Born in 1903, Sheila was one of five Goold-Verschoyle children raised in Dunkineely, Co Donegal, amid a babble of debate where no viewpoint was taboo. Her brother Neil inherited the family property as eldest son, but Neil Goold (he dropped the Verschoyle surname) rejected his inheritance and become a communist. He worked in Dublin's worst slums and was jailed for communist agitation. Brendan Behan's mother, who considered Neil a saint, sheltered him in her Crumlin home before he moved to Moscow.
Sheila's beloved youngest brother volunteered to fight with the Soviets in the Spanish Civil War. Growing disillusioned, he was tricked onto a Soviet ship and disappeared, dying in a Soviet gulag, with their mother spending her final years desperately seeking news of his fate.
Sketching was Sheila's childhood passion. Her father, a pacifist who supported Home Rule, was a utopian barrister who often defended locals without seeking payment. But the outside world intruded on Sheila's paradise. She stopped sketching when two young men arrived who "brought the more complex world into our small oasis… [and] heralded the time to grow up". The two young men included the man she married.
Sheila often talked about writing a memoir. But I never realised how seriously she longed to be a writer until I found her 1968 passport, listing her occupation as "writer". A tattered envelope listed stories she wrote and comments from editors who'd rejected them. She was a separated woman of 65 when applying for that passport, travelling cheaply in Spain and Morocco, engaging with new ideas and people.
By 1992, when Sheila was 89 and living in a field near Kilmore in Co Wexford - where locals helped her to lead an independent life for as long as possible - it seemed unlikely she would write her memoirs.
We discussed the idea of my writing a novel about her life. For several nights we sat up in her caravan, making recordings about her life.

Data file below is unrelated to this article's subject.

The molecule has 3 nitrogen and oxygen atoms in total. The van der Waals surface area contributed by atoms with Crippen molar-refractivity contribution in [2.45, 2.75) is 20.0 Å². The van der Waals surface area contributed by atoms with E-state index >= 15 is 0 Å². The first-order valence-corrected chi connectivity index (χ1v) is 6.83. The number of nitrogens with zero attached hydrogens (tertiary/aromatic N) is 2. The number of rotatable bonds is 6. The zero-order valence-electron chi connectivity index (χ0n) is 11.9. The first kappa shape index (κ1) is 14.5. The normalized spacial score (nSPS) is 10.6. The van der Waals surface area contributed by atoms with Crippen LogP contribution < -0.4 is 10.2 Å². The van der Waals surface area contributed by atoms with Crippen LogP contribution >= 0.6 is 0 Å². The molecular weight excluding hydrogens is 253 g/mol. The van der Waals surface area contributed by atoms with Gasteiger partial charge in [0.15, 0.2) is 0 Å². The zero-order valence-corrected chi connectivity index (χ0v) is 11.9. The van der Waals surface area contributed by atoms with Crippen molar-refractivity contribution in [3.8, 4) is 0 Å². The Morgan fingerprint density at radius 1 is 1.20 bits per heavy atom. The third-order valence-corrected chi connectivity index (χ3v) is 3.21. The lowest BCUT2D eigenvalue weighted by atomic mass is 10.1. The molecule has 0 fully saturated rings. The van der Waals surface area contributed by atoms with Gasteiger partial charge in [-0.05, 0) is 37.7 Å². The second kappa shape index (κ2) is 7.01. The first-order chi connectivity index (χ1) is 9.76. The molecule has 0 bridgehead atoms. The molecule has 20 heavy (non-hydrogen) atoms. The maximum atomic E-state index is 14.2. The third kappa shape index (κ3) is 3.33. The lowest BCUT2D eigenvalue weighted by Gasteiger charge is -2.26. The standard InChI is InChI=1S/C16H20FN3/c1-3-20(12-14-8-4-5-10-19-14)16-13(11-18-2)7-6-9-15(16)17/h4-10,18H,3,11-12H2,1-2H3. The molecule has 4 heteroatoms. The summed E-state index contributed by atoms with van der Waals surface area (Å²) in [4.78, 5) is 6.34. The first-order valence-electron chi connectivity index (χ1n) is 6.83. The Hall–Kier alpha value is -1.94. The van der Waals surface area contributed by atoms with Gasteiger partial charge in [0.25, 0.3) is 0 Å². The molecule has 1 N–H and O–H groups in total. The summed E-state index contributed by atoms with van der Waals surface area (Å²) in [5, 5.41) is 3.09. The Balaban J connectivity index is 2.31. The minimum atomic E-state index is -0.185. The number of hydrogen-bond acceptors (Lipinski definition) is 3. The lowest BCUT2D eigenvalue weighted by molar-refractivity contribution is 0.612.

A year after her death, I found those tapes. They let me reconnect with Sheila when she was still in good health and see the totality of her life. I needed to write as a novelist and not a biographer, guided by a line from Sheila on the tapes about how she admired artists with the courage to shape reality into something new.
In 2005, I published a novel about her early life, The Family on Paradise Pier. But I've waited 13 years to publish An Ark of Light: this stand-alone novel telling Sheila's later story, when she needed to make a new life as a separated wife in a society that didn't recognise divorce, and as the mother of a gay man at a time when danger lurked everywhere for lesbians and gays. It explores how she found the courage to leave an unhappy marriage and start on a quest both physical and spiritual: to strip away the veneer of complexity and strive - despite setbacks - to grasp the joy at the core of life.
Eighteen years after her death and 41 years after she first told me her story, An Ark of Light is my account of that remarkable life. Sheila died in a nursing home in 2000. Her Wexford friends tried to honour her last requests. One friend made the small wooden box she wanted as a coffin. To reflect her radiance, it was painted in vibrant colours. Sheila wished to avoid the ostentatiousness of a black hearse, so her body was transported to Glasnevin Crematorium in an unassuming white van, before the body she'd outgrown entered the flames to the joyous finale of Beethoven's ninth symphony. Sheila's handmade coffin looked like a small boat that would cause only the barest ripple. But her influence is still rippling out to touch distant shores. I hope I have captured something of her uniqueness.